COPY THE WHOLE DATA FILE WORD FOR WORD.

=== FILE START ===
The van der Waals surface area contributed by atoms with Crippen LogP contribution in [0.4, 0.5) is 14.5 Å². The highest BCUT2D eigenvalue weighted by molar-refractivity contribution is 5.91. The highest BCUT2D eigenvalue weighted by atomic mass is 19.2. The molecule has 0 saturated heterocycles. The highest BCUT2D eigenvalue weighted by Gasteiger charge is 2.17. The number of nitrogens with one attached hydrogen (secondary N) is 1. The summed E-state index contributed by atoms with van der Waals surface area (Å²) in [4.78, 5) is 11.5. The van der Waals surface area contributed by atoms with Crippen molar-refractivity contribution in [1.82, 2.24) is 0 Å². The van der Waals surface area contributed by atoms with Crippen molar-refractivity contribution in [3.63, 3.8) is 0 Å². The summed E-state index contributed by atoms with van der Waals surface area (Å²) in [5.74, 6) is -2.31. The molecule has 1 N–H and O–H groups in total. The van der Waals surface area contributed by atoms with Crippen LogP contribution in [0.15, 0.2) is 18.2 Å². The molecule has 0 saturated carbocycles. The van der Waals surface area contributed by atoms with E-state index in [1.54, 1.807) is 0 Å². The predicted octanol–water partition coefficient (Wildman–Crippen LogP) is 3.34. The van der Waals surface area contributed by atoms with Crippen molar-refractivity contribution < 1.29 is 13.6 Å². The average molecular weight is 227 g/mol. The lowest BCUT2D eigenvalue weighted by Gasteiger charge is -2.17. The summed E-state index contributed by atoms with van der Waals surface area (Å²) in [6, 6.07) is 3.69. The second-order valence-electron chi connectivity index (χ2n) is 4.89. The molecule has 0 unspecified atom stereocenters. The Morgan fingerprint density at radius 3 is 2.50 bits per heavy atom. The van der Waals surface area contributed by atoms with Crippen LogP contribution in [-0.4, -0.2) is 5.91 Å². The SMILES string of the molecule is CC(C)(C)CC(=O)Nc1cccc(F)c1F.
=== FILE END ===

The van der Waals surface area contributed by atoms with Crippen LogP contribution in [0.4, 0.5) is 14.5 Å². The highest BCUT2D eigenvalue weighted by molar-refractivity contribution is 5.91. The highest BCUT2D eigenvalue weighted by atomic mass is 19.2. The molecule has 0 saturated heterocycles. The highest BCUT2D eigenvalue weighted by Gasteiger charge is 2.17. The number of nitrogens with one attached hydrogen (secondary N) is 1. The summed E-state index contributed by atoms with van der Waals surface area (Å²) in [4.78, 5) is 11.5. The van der Waals surface area contributed by atoms with Crippen molar-refractivity contribution in [1.82, 2.24) is 0 Å². The van der Waals surface area contributed by atoms with Crippen molar-refractivity contribution in [3.63, 3.8) is 0 Å². The summed E-state index contributed by atoms with van der Waals surface area (Å²) in [5.74, 6) is -2.31. The molecule has 1 N–H and O–H groups in total. The van der Waals surface area contributed by atoms with Crippen LogP contribution in [0.15, 0.2) is 18.2 Å². The molecule has 0 saturated carbocycles. The van der Waals surface area contributed by atoms with E-state index in [1.54, 1.807) is 0 Å². The predicted octanol–water partition coefficient (Wildman–Crippen LogP) is 3.34. The van der Waals surface area contributed by atoms with Crippen molar-refractivity contribution < 1.29 is 13.6 Å². The average molecular weight is 227 g/mol. The lowest BCUT2D eigenvalue weighted by Gasteiger charge is -2.17. The summed E-state index contributed by atoms with van der Waals surface area (Å²) in [6, 6.07) is 3.69. The second-order valence-electron chi connectivity index (χ2n) is 4.89. The molecule has 0 unspecified atom stereocenters. The Morgan fingerprint density at radius 3 is 2.50 bits per heavy atom. The van der Waals surface area contributed by atoms with Crippen LogP contribution in [-0.4, -0.2) is 5.91 Å². The SMILES string of the molecule is CC(C)(C)CC(=O)Nc1cccc(F)c1F.